Imprecatory Psalms

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Imprecatory Psalms, contained within the Book of Psalms of the Hebrew Bible (תנ"ך), are those that invoke judgment, calamity, or curses, upon one's enemies or those perceived as the enemies of God. Major Imprecatory Psalms include Psalm 69 and Psalm 109, while Psalms 5, 6, 11, 12, 35, 37, 40, 52, 54, 56, 58, 69, 79, 83, 137, 139, and 143 are also considered imprecatory (link to full text of Psalms). As a sample, Psalm 69:24 states toward God, "Pour out Your indignation on them, and let Your burning anger overtake them" and Psalm 137:9, which declares "Happy shall he be, that taketh and dasheth thy little ones against the stones."

The Psalms (Hebrew: Tehilim‎, תהילים, or "praises"), considered part of both Hebrew and Christian Scripture, served as ancient Israel's "psalter" or "hymnbook", which was used during temple and private worship.

The New Testament contains passages that quote Imprecatory Psalms. Jesus of Nazareth is shown quoting from them in John 15:25, and John 2:17, while Paul the Apostle quotes from Psalm 69 in the Epistle to the Romans 11:9-10 and 15:3.

Imprecations elsewhere in the Bible[edit]

Old Testament[edit]

Imprecations in the Hebrew Bible are not limited to the Imprecatory Psalms. The Nevi'im (prophetic literature) contains many, as well, in the books of Hosea, Micah, and Jeremiah, for example, leading to their categorization as "imprecatory topoi". As well, in the Torah, in the Third Sermon of Moses in the book of Deuteronomy, Moses is shown describing a litany of curses that would befall Israel for rebelliousness. Many of the same curses were later warned about by Joshua, some 100 years after Moses's death.

New Testament[edit]

The Old Testament is not alone in containing imprecations:

  • Matthew 23:13 But woe unto you, scribes and Pharisees, hypocrites! for ye shut up the kingdom of heaven against men: for ye neither go in yourselves, neither suffer ye them that are entering to go in.
  • Matthew 26:23-24 And he answered and said, He that dippeth his hand with me in the dish, the same shall betray me. 24 The Son of man goeth as it is written of him: but woe unto that man by whom the Son of man is betrayed! it had been good for that man if he had not been born.
  • 1 Corinthians 16:22 If any man love not the Lord Jesus Christ, let him be Anathema Maranatha.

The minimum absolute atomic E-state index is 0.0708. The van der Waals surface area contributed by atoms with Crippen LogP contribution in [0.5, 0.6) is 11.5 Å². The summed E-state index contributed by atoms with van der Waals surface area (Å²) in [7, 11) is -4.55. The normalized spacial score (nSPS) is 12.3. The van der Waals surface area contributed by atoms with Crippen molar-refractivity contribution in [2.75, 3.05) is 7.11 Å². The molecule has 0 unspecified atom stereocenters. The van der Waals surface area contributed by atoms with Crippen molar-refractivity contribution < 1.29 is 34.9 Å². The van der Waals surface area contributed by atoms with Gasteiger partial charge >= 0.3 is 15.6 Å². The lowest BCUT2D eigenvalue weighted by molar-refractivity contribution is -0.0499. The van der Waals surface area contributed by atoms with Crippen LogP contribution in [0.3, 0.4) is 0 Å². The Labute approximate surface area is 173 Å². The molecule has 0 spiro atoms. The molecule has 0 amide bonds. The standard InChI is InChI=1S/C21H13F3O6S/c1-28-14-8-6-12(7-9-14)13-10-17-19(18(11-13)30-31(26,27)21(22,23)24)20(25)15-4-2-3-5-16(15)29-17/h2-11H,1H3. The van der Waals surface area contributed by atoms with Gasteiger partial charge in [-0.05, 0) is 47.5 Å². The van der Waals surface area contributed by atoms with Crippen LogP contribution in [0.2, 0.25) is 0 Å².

• Galatians 1:8-9 But though we, or an angel from heaven, preach any other gospel unto you than that which we have preached unto you, let him be accursed. 9 As we said before, so say I now again, If any man preach any other gospel unto you than that ye have received, let him be accursed.
  • Galatians 5:12 I would they were even cut off which trouble you.
  • 2 Timothy 4:14 Alexander the coppersmith did me much evil: the Lord reward him according to his works:
  • Revelation 6:10 And they cried with a loud voice, saying, How long, O Lord, holy and true, dost thou not judge and avenge our blood on them that dwell on the earth?

Please note that in the Orthodox Bible, psalm 109 is 108 and so on....

Context and meaning[edit]

Imprecatory Bible passages have presented a variety of interpretive and ethical issues for scholars throughout various times in various situations. Even so, some[who?] Biblical scholars agree that their intent is to purposely alarm, and that invokers of imprecations in the Psalms did so for purposes of self catharsis, and to lead group catharsis during temple worship (see Solomon's Temple), noting that this probably helped provide ontological security to the Psalms's principal audience, the Israelites, who were a minority within their larger Mesopotamian world. Scholars also widely agree that imprecatory passages are never imprecatory in total, but are contextualized within messages of hope or promised mercy and blessing. More so than anything, particularly for passages from the Nevi'im, the intent is to provoke group or national repentance from evil acts and turn the hearers toward God. Liturgical reforms by the Roman Catholic Church after the Second Vatican Council led to the removal of some of the imprecatory psalms from the Divine Office, or the more problematic passages edited for liturgical use.[1]

Several theories have been put forth to interpret these psalms, justify their inclusion in the Bible, and apply them to life. These theories include the notion that the curses are allegorical, cathartic, belonging to a particular dispensation (time period), quotations of enemies, spells, prophecies, the words of the Messiah, or expressions of dependence. [2]

See also[edit]

Footnotes[edit]

  1. ^ "The Catholic Answer Book", Peter M. J. Stravinskas, p90, Our Sunday Visitor Publishing, 1994, ISBN 0-87973-737-9
  2. ^ Praying Curses: The Therapeutic and Preaching Value of the Imprecatory Psalms., Daniel M Nehrbass, p13-39, Wipf and Stock, 2013, ISBN 978-1-62032-749-4

References[edit]

  • J.W. Beardslee, "The Imprecatory Element in the Psalms," Presbyterian and Reformed Review, 8 (1987).
  • W. W. Davies, "The Imprecatory Psalms", The Old and New Testament Student, Vol. 14, No. 3 (Mar., 1892), pp. 154–159.
  • John N. Day, "The Imprecatory Psalms and Christian Ethics". Bibliotheca Sacra, 159 (April–June 2002): 166—86. Available online.
  • J. Carl Laney. "A Fresh Look at the Imprecatory Psalms". Bibliotheca Sacra 138 (1981) 35-45.
  • Daniel M Nehrbass. Praying Curses; The Therapeutic and Preaching Value of the Imprecatory Psalms. Wipf and Stock, 2013.
  • John Piper, "Do I Not Hate Those Who Hate You, O Lord?" Desiring God, 2000. Available online.
  • Samuel J. Schultz. The Old Testament Speaks: A Complete Survey of Old Testament History, 5th edition. HarperOne, 1999.

External links[edit]